Travel with a Purpose: El Camino de Santiago

The Camino de Santiago. The Way of St. James. “A Really Long Walk”.

The route has been called by many names, but the journey to Santiago de Compostela in Galicia, Spain has been around for centuries. Officially the third most visited Christian site in the world, the popularity of El Camino has exploded in recent years, taking advantage of an upsurge in adventure-seekers and offering an experience unlike any other trip I’ve been on.

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It’s going to hurt…

Now this may seem like an obvious fact, but it’s one that you must see. The Camino is not easy. You are essentially carrying enough clothes and necessities on your back for anywhere between a week (El Camino Ingles) and a month (El Camino Frances), all the while walking an average of seven hours a day, much of it on hilly mountain tracks.

… but it’s so, so worth it.

Cliche we know, but believe me, walking into the square in front of the Cathedral in Santiago is a feeling unlike any other. Described as magic by some and addictive by all, the otherworldly feeling of accomplishment and bliss that you feel as you realise that you have completed the journey will instantly make you want to do another.

Slum it!

In recent years, the huge expansion experienced by the Camino has meant that it has developed some more ‘comfortable’ arrangements including nicer hotels and paradors for peregrinos to sleep in as well as taxi services that take your rucksacks to your various nightly stops but honestly, unless you’re desperate, don’t do it. So much of the Camino experience takes place in the albergues. These cheap hostels may be devoid of many creature comforts (if it has plugs and warm water be thankful!) and there will always, ALWAYS, be a snorer who keeps the entire room awake, but that is one of the best parts of the trip. It is at these hostels where you create bonds with your fellow walkers, forming groups to go to the bars, sharing tales of unique moments that have happened along the way and, ultimately, goes some way towards creating the community vibe that makes saying goodbye at the end of the trip somewhat harder than it should be.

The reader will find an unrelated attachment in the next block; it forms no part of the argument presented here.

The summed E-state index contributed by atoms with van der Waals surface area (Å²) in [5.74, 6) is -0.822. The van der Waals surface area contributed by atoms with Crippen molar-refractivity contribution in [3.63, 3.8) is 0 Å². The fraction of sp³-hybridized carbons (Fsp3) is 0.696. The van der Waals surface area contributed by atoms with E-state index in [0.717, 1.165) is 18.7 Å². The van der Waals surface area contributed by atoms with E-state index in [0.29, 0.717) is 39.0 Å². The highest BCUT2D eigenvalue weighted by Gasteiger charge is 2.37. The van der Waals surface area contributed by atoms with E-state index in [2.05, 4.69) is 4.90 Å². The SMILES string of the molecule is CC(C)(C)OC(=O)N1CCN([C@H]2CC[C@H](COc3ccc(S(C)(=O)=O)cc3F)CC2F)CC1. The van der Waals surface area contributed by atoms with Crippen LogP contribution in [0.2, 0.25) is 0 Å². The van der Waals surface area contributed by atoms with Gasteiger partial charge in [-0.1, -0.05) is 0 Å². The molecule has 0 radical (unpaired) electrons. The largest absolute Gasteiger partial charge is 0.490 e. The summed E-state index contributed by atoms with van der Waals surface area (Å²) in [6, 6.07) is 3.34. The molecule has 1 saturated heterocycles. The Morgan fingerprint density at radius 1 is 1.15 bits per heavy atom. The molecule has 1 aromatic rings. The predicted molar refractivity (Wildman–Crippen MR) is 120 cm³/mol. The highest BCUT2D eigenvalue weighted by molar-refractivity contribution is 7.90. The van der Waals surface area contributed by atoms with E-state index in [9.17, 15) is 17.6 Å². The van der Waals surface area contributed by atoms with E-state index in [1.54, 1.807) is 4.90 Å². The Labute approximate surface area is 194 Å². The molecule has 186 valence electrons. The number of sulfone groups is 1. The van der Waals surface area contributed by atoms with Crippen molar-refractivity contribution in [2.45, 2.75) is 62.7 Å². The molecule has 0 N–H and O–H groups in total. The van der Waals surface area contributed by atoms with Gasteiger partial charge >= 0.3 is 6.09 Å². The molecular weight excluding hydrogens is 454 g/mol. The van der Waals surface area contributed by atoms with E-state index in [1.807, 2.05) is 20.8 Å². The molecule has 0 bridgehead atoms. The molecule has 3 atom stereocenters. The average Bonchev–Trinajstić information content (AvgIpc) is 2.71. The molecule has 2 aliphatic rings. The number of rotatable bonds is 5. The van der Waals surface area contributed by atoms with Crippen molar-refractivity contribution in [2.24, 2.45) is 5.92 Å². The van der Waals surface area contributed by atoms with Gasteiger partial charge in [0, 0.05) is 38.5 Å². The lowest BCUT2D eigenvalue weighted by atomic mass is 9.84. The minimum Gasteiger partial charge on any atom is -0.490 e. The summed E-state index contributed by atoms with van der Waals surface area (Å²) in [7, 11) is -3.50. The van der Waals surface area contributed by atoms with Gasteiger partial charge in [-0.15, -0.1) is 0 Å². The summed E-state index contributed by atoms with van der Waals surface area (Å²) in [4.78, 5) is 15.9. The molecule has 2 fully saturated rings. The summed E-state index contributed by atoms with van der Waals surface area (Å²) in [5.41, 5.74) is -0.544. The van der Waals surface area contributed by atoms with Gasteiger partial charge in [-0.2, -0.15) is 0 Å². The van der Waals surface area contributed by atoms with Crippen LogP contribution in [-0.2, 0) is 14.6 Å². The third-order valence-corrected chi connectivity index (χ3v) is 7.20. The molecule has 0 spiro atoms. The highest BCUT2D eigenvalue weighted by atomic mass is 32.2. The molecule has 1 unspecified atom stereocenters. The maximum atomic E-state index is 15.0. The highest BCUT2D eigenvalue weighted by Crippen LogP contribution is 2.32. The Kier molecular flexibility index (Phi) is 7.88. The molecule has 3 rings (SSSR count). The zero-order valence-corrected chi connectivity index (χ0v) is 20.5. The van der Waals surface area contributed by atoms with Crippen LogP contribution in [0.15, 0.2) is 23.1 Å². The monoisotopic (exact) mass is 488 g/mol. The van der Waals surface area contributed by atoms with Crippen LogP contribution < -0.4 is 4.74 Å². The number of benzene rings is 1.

Don’t be a stranger.

So much of the joys of the Camino are because of the company you pick up along the way. Countless a rainy day has become a blissfully enjoyable walk largely thanks to the stories of my fellow walkers. These are not only your main source of entertainment along the way (lets face it your iphone is not going to last eight hours) but also encouragement to ward off the pain. Not to mention purveyors of information, on my last Camino I turned a corner to see a group of ten pilgrims all offering different forms of aid to a poor girl suffering a blister! Say hi to your fellow walkers and I can guarantee that your final photo album will be filled with random strangers.

Learn the lingo.

No, I don’t mean walk around with a Spanish phrasebook in your pocket (although it would certainly be helpful with the route cutting through mostly rural areas where the majority of people will speak minimal, if any, English), but simply “Buen Camino”. The phrase, literally meaning “have a good Camino” will be imprinted in your memory by the end of the second day. Repeated at every coffee stop, church, hostel, shop and restaurant as well as coming at you from every local and pilgrim you see, the phrase begins to mean everything from “hello”, to “goodbye” and “have a nice day”.

Finally, enjoy the journey!

Perhaps more so than any other form of ‘tourism’ – if it can indeed be called that, the Camino is all about the journey and not the destination so take advantage of it. Yes it isn’t a walk in the park but it’s not a race, enjoy it. Take a break at a fountain to take in the artwork, stop off at a small town to pose for a picture in front of a statue or monument, wander around a church, have a drink of the local wine and treat yourself, have that extra slice of cake! Santiago de Compostela is beautiful but it will be the dingy hostels, beautiful scenery and unique characters that dominate your stories as you bore your friends back home rather than pictures of the finish line.

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